10. Finally, I'm just really disappointed the Eagles weren't able to get Brent Celek the 15 yards he needed for 5,000 in his career. Celek wasn't even on the field for the last drive. Celek has done nothing in his 11 years here other than play hard and practice hard without fail, never complain about his role and serve as a tremendous locker room leader and mentor to the younger tight ends, and he deserved to go out with that milestone. Celek has a $4 million base salary in 2018 but would count only $1 million against the cap if the Eagles release him. Maybe he'll retire. Maybe he'll play somewhere else. Maybe he'll take a pay cut and return to Philly. But there's a chance this was his final regular-season game in an Eagles uniform, and if it was, it kills me to know he fell just two yards shy of 5,000 in an Eagles uniform.

Concert celebrating Eagles' Super Bowl season sounds pretty epic

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Concert celebrating Eagles' Super Bowl season sounds pretty epic

Eagles fans will probably never stop reliving the first Super Bowl title in franchise history.

While watching highlights, wearing championship apparel and occasionally just looking in the mirror and reminding yourself, "We won the Super Bowl" are all good ways of remembering what the Birds accomplished, there's a pretty unique new way that you'll be able to experience it all over again.

On July 24, the Mann Center will be hosting "A Championship Season," a special event to honor the Eagles. 

Going by the Mann Center's description, it should be an incredible night.

The Mann Center, NFL Films, and the Philadelphia Eagles take center stage this summer to celebrate the Eagles’ Championship Season with the world premiere of this “Philly Special” concert event. Hosted by the “Voice of the Eagles,” Merrill Reese, relive NFL Films’ stunning video highlights of the Philadelphia Eagles Championship Season on three giant screens alongside the great Philadelphia Orchestra, performing live the inspiring, uplifting and wonderfully symphonic music of NFL Films. 

Part of the proceeds from "A Championship Season" will benefit the Eagles Autism Challenge and the Mann Center's free art education programs. 

If you want to be part of the epic celebration, get your tickets here

Carson Wentz was great in 2017, but there's one thing he'd like to improve

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USA Today Images

Carson Wentz was great in 2017, but there's one thing he'd like to improve

He was among the NFL’s best in virtually every category. Fourth in passer rating. First in touchdown percentage. Eighth in interception percentage. Second in TD-to-INT ratio. He was even third in wins despite missing the last three regular-season games.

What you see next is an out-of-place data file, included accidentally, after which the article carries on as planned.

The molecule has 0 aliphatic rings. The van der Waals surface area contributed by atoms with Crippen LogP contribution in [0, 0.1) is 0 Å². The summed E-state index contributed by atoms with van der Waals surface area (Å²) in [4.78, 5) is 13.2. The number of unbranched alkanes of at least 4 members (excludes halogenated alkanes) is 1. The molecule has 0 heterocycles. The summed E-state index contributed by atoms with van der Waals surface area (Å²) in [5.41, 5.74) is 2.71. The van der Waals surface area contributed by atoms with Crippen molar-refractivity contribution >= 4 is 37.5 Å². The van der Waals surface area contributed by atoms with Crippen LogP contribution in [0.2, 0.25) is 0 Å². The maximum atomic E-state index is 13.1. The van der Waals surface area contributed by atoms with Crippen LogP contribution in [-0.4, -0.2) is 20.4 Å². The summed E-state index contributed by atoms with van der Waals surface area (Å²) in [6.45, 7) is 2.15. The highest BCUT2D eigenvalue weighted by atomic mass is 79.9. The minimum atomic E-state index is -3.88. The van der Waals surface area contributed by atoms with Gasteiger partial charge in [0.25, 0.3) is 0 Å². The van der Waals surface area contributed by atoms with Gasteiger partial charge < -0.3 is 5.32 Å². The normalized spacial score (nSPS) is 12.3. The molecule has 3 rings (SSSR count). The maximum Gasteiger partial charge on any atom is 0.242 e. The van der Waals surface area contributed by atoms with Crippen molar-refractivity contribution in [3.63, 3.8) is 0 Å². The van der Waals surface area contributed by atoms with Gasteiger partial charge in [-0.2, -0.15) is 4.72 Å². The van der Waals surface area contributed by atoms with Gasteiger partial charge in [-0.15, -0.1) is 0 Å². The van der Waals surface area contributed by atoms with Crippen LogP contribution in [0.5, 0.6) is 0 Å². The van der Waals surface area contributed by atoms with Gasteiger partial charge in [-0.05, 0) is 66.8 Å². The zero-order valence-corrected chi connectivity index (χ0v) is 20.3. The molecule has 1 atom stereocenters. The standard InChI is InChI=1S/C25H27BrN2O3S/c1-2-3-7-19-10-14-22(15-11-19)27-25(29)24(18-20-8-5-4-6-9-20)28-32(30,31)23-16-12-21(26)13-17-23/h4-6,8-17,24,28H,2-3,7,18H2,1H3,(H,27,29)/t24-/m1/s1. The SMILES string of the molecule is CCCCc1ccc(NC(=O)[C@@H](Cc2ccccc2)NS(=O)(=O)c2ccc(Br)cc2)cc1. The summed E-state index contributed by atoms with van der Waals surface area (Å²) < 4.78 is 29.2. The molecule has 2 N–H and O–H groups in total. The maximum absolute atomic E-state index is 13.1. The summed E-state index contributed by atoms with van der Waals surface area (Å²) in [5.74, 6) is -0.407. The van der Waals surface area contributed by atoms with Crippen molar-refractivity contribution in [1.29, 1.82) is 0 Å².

So what’s Carson Wentz’s approach going into 2018?

“I think we can improve everywhere,” he said. “Overall, I think we can keep making strides and keep our foot on the gas.”

And that starts with completion percentage.

Wentz completed just 60.2 percent of his passes last year, which ranked 23rd of 30 quarterbacks who threw at least 400 passes. 

Ahead of only Blake Bortles, Andy Dalton, Mitch Trubisky, Cam Newton, Trevor Siemian, Jacoby Brissett and DeShone Kizer.

Not the kind of company he wants to keep.

Wentz was so good in every other area he still fashioned a passer rating over 100. In fact, his 101.9 rating was the highest in NFL history by a quarterback completing 60.2 percent of his passes (minimum 400 attempts).

The league average last year was 62 percent. And for the sake of comparison, Nick Foles completed 64.7 percent of his passes if you combine the regular season and postseason.

Wentz dropped from 62.4 percent as a rookie to 60.2 percent last year.

Among 36 active NFL quarterbacks who’ve thrown at least 1,000 passes, Wentz’s 61.5 completion percentage ranks 21st.

 “I know I’d like to see my completions go higher,” Wentz said last week. “I think I was right around 60 percent and I expect more out of myself in that area.”

After 2016, Wentz identified red zone and third down as two areas he hoped to improve on. 

And he wound up leading the NFL in both red zone efficiency (NFL-best 116.3 passer rating) and third-down efficiency (NFL-best 123.7 rating).

“Third down, red zone, we were really good,” he said. “That’s something we really focused on from Year 1 to Year 2, but we (still) all feel we can definitely improve in those areas.”

Wentz also committed nine fumbles in 13 games, and only Jameis Winston and Russell Wilson had more.

“I think we had too many fumbles,” he said. “Balls on the ground too many times.”

Wentz, now nearly five months out from his knee injury, said he’s used a lot of his extra time at the NovaCare Complex this offseason focusing on what he can improve on in 2018, and one of those things is his upper-body strength.

“With all the extra rehab and not being able to run and do a lot of things early on you’ve really just got to focus on some different things and I got to do a lot of seated throwing and trying to build my arm strength and really take care of my upper body more than I have in the past,” he said.

“It’s been an interesting process not being able to get that true conditioning and that rehab in, but it’s exciting to start easing into the running and conditioning stuff. … 

“I feel good. I definitely feel working with the strength guys, we had some friendly competition stuff with the other (injured) guys in there rehabbing and I definitely feel like I’m making some strides in there.”